As women, we have always known and felt the anxieties we face in society. We feel pressured to look and act a certain way and to feel less than whole if we are without a partner, wedding ring, or child. We have to be thin, have great style, and be able to pull it all off while still finding time to focus on our careers, families, and friends. It’s no wonder my news feed is constantly bombarded with women patiently awaiting their end of the day wine.
With all of the external pressure we feel to fit in and conform to the mold, many of us are left with self-esteem issues, depression, eating disorders, you name it. The anxieties we face are often some of the main reasons most of us pick up a drink or a drug in the first place.
Many studies have been performed on the differences of addiction in men and women and the results have been eye-opening to me. For example, according to Harvard Health Publications,
- When it comes to alcohol, women tend to weigh less than men and have more fatty tissue. Alcohol is absorbed faster into fat cells, so we tend to get drunk faster. We also lack the level of enzymes that break down alcohol in our system, which means our bloodstreams absorb more alcohol than men.
- With stimulants, women have been found to not only start at a younger age, but can develop cravings according to our menstrual cycles, and are more easily triggered by mental cues.
- With opioids, women are more commonly prescribed painkillers than men because we are more commonly diagnosed with chronic pain such an endometriosis, fibromyalgia, etc.
As if our hormones weren’t annoying enough already! In addition, women with anxiety also tend to self-medicate with drugs and alcohol more than men, so not only are we failing to deal with the issues at hand, we are covering them up and usually only making them worse.
With the rise of anti-anxiety and depression medications, overdose rates in women have skyrocketed in the last 20 years. According to the National Institute on Drug Abuse, somewhere over 4 million women, and that is just the reported ones, are facing a drug or alcohol addiction. The troublesome part, however, is that many feel they cannot get help due to outside pressure such as:
- They don’t want to abandon their children and families
- They are told their addiction is actually just a symptom of a chemical imbalance and get prescribed medications instead.
- They are too ashamed and embarrassed to ask for help.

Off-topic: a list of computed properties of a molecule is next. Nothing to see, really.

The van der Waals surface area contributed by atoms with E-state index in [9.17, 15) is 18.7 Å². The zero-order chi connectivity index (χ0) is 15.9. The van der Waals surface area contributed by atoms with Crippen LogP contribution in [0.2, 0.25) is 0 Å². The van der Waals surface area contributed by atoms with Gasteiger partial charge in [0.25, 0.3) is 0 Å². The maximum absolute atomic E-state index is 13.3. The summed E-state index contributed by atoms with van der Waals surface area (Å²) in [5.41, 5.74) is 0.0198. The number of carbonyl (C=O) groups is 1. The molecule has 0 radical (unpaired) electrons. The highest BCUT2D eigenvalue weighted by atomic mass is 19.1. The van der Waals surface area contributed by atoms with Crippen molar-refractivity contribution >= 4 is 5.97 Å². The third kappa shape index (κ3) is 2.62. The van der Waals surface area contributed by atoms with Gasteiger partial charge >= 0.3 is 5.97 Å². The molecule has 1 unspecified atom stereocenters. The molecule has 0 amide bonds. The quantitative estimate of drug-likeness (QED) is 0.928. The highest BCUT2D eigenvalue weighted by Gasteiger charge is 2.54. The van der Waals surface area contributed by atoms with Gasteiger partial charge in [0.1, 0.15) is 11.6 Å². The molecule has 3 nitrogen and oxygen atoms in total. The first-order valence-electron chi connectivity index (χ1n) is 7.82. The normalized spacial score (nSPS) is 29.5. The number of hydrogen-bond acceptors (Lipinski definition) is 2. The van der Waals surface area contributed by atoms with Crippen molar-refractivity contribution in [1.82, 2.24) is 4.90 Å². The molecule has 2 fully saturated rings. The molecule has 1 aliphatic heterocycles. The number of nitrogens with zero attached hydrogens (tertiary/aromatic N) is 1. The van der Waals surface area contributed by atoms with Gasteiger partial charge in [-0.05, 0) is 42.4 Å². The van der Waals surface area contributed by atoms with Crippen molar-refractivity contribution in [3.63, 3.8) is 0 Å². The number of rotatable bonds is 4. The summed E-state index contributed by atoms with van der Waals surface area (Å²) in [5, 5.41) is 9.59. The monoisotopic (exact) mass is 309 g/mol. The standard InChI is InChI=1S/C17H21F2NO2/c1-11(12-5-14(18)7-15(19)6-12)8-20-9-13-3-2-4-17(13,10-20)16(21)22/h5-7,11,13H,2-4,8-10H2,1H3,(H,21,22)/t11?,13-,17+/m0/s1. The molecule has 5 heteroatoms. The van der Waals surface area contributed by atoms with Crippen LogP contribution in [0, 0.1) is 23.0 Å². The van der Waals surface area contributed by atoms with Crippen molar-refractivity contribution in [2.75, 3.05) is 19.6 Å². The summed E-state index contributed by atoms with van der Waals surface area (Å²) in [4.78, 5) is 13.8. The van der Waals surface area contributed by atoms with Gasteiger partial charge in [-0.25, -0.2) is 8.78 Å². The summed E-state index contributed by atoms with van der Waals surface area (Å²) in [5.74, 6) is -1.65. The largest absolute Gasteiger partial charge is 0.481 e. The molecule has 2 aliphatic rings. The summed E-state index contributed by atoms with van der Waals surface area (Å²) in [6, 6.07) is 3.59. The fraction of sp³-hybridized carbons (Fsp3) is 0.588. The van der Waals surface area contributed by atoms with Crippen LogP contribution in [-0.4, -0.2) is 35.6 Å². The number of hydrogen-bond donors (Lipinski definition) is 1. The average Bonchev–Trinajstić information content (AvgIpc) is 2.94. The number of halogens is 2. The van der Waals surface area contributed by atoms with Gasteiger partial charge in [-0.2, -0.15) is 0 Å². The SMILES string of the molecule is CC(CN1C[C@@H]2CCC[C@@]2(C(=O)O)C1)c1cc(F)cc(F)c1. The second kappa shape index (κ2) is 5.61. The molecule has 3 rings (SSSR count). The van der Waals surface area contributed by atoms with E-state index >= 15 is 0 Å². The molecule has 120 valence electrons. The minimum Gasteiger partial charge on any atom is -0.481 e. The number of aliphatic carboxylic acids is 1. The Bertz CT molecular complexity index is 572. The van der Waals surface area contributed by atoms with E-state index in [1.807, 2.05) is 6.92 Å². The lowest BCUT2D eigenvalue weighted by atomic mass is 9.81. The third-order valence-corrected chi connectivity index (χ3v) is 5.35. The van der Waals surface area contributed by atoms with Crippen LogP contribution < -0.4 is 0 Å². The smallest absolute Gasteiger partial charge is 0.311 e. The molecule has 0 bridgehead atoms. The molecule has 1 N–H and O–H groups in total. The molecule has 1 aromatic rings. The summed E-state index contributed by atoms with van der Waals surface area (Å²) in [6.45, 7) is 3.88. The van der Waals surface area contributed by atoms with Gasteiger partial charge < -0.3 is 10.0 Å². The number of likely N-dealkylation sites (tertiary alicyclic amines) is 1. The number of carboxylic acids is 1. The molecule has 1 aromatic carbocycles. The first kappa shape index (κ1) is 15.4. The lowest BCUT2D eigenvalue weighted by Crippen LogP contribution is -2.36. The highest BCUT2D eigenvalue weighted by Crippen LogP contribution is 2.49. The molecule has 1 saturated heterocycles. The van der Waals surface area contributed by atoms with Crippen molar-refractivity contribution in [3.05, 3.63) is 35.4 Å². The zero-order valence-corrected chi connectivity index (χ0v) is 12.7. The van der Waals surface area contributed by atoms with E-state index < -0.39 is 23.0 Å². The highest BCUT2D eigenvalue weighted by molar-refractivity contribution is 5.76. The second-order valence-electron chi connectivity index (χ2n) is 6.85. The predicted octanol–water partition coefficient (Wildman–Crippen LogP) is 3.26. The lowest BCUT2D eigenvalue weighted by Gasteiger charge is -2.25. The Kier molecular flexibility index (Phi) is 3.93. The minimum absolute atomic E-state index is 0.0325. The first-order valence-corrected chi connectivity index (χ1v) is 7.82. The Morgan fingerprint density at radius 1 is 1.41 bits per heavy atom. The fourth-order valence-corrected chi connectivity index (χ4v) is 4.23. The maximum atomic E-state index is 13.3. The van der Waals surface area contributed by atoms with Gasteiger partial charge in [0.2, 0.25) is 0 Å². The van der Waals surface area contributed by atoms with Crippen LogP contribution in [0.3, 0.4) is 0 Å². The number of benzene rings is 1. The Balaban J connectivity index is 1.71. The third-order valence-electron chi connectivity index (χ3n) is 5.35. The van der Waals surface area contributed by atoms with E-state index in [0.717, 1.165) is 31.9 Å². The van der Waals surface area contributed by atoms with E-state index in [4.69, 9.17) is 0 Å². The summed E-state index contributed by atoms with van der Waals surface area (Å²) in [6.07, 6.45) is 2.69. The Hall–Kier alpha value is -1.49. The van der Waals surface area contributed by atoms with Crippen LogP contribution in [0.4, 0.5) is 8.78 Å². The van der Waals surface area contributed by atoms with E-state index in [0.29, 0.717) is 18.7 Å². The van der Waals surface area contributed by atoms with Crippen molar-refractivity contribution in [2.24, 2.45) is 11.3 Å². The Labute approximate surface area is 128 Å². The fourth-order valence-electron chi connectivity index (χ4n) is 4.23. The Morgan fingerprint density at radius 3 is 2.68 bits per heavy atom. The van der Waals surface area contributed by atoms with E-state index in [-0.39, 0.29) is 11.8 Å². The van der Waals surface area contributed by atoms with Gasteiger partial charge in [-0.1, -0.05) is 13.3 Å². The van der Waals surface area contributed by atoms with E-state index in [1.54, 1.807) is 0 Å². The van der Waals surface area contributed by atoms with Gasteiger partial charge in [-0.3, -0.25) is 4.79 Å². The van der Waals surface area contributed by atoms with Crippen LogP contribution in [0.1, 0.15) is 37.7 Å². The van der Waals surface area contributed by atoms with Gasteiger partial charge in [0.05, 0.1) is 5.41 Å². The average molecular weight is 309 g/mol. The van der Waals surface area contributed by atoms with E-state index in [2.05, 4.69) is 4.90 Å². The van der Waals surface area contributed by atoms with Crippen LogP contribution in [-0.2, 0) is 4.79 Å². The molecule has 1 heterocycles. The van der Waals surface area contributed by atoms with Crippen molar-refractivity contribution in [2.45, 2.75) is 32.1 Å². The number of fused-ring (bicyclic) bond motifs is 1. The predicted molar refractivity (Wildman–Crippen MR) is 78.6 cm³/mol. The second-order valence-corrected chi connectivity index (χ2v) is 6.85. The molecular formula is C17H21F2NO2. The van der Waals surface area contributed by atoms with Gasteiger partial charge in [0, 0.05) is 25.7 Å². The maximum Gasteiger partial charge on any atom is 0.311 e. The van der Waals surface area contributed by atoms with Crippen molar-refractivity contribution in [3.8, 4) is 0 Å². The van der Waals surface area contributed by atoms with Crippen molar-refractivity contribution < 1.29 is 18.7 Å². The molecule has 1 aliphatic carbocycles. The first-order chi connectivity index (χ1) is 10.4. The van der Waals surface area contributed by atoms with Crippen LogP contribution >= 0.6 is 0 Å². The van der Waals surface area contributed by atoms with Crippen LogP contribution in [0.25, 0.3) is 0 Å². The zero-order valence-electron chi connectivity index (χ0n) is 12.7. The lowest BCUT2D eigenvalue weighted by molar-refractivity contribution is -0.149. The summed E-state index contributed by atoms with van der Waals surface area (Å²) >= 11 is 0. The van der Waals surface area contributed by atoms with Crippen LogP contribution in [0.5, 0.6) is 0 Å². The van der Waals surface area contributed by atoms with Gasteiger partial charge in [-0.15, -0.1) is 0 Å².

- They don’t want to feel excluded from their normal routines and friends or family.
In our society, it is pretty much the norm for mothers to get together and drink while the kids play. We all know how common it is for coworkers to get drinks after work. When I first got sober, I was so ashamed to tell my friends and coworkers that I was in recovery that I would instead fake sick or make up excuses to avoid the social gathering. It just seemed like one more thing that I could be judged for.
Women with children can’t find proper childcare or help for them to receive any sort of treatment, and fear they could lose the child if they do ask for help. Younger girls don’t want to miss out on their “fun years” of college or afterwards, and will deny they have a problem. For me personally, I never even knew there was another option. All of my friends partied just as hard as I did, as did the parents, people in the media, and I thought, the rest of the world. I didn’t even know I had a problem until I was so far gone that I didn’t even recognize who I was anymore.
Now I know this may seem like a pretty dark topic, but if there is any hope you can get from this article, it is that you can find comfort in the fact that you are NOT alone. Many women with anxiety do recover. There are thousands of other women out there who have been through the same things, and who understand our struggle. If you have made it into treatment or into the rooms of any 12 step fellowship, you are one of the lucky ones.
In reality, women in recovery have a new gift of life. We are now able to face our days with our heads held high, knowing that we don’t HAVE to be drunk or high in order to be able to relax or spend time with our friends. We can develop deep and spiritual connections with other women based on a community of trust, understanding, and support. The simplest thing to do to help yourself is to ask for help. Everything else will follow.
Need More Tips to Help an Addict or Alcoholic You Love?
If you or a loved one need help to overcome addiction, treatment is a proven effective option. If you are a woman looking for treatment, Wayside House can help you. A woman’s treatment center offers a safe, supportive environment and our programs are developed specifically to address the unique needs of women. Call us today at 800-655-0817, our trained specialists are standing by to help you or your loved one.